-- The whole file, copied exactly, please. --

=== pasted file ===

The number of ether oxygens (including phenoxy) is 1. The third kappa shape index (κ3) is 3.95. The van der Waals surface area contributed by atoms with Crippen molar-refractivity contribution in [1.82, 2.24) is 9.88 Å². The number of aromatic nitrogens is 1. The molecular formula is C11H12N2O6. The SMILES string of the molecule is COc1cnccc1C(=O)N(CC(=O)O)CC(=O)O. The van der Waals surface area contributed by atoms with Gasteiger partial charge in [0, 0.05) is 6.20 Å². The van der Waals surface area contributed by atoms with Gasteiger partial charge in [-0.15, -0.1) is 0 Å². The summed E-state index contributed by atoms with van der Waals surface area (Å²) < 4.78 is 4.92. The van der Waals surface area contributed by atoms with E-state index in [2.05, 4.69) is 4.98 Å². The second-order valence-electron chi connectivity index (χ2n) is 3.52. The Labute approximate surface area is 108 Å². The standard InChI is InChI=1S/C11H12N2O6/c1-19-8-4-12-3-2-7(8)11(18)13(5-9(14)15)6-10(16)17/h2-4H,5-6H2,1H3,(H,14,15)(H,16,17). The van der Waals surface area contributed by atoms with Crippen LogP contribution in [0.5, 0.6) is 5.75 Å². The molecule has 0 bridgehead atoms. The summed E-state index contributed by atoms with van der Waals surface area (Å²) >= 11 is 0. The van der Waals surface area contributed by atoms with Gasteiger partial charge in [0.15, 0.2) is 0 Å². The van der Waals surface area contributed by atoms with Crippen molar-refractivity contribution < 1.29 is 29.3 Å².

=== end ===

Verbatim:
The number of ether oxygens (including phenoxy) is 1. The third kappa shape index (κ3) is 3.95. The van der Waals surface area contributed by atoms with Crippen molar-refractivity contribution in [1.82, 2.24) is 9.88 Å². The number of aromatic nitrogens is 1. The molecular formula is C11H12N2O6. The SMILES string of the molecule is COc1cnccc1C(=O)N(CC(=O)O)CC(=O)O. The van der Waals surface area contributed by atoms with Gasteiger partial charge in [0, 0.05) is 6.20 Å². The van der Waals surface area contributed by atoms with Gasteiger partial charge in [-0.15, -0.1) is 0 Å². The summed E-state index contributed by atoms with van der Waals surface area (Å²) < 4.78 is 4.92. The van der Waals surface area contributed by atoms with E-state index in [2.05, 4.69) is 4.98 Å². The second-order valence-electron chi connectivity index (χ2n) is 3.52. The Labute approximate surface area is 108 Å². The standard InChI is InChI=1S/C11H12N2O6/c1-19-8-4-12-3-2-7(8)11(18)13(5-9(14)15)6-10(16)17/h2-4H,5-6H2,1H3,(H,14,15)(H,16,17). The van der Waals surface area contributed by atoms with Crippen LogP contribution in [0.5, 0.6) is 5.75 Å². The molecule has 0 bridgehead atoms. The summed E-state index contributed by atoms with van der Waals surface area (Å²) >= 11 is 0. The van der Waals surface area contributed by atoms with Gasteiger partial charge in [0.15, 0.2) is 0 Å². The van der Waals surface area contributed by atoms with Crippen molar-refractivity contribution < 1.29 is 29.3 Å².